A growing number of Western students are going to India as interns at top information technology services firms and to participate in tours that allow them to network with the country’s corporate elite.
One of the star attractions is Infosys which, as Manjari Singh and Sandeep K Krishnan report, has a unique approach towards its global internship programme, InStep.
Started in 1981 with capital of $250, Infosys crossed the billion-dollar mark in revenue in the 2004 financial year. The company now has 31 global development centres around the world of which only 18 are in India. In addition, it has twelve proximity development centres and more than 32,000 employees worldwide.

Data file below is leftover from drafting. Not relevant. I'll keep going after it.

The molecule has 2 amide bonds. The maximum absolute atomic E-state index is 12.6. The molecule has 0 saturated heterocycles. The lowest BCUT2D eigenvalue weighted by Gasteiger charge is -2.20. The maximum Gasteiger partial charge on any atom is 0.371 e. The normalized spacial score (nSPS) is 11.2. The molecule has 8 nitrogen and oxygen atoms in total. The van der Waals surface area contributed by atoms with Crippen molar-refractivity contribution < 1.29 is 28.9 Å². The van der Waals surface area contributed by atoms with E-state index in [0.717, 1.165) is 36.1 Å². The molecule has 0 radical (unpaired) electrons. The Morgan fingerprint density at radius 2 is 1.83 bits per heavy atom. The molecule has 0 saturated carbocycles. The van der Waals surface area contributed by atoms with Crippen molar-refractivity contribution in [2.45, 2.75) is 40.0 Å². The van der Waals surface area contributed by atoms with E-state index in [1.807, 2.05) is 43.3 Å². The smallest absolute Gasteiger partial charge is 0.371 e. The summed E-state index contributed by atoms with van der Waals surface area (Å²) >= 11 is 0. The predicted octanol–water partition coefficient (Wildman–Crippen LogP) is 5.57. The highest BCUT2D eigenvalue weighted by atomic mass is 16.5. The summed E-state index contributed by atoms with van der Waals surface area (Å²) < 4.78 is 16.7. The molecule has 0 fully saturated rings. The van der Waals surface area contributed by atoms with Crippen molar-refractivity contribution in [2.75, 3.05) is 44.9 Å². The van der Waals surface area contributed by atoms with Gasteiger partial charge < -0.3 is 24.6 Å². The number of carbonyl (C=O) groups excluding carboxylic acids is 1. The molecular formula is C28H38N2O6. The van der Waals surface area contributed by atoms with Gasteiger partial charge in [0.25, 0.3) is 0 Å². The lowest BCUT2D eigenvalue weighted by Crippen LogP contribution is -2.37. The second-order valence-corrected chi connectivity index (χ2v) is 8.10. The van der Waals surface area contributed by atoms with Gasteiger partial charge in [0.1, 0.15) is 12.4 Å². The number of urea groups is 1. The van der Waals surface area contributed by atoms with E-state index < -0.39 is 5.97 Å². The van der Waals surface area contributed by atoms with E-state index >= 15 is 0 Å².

In 1999, Infosys launched InStep to give undergraduates, graduates and doctoral students from the best institutes across the globe the opportunity to work and spend time with Infosys. Narayana Murthy, the company’s chairman and chief mentor, calls it “a new experiment that changes the image of India, creates a positive image of India, and enhances goodwill for the people of India”. The company’s aim was to make India one of the favourite destinations for interns all over the world. It wanted serious and sincere professionals to appreciate the project work done in India rather than treating the internship programme as an opportunity to tour India.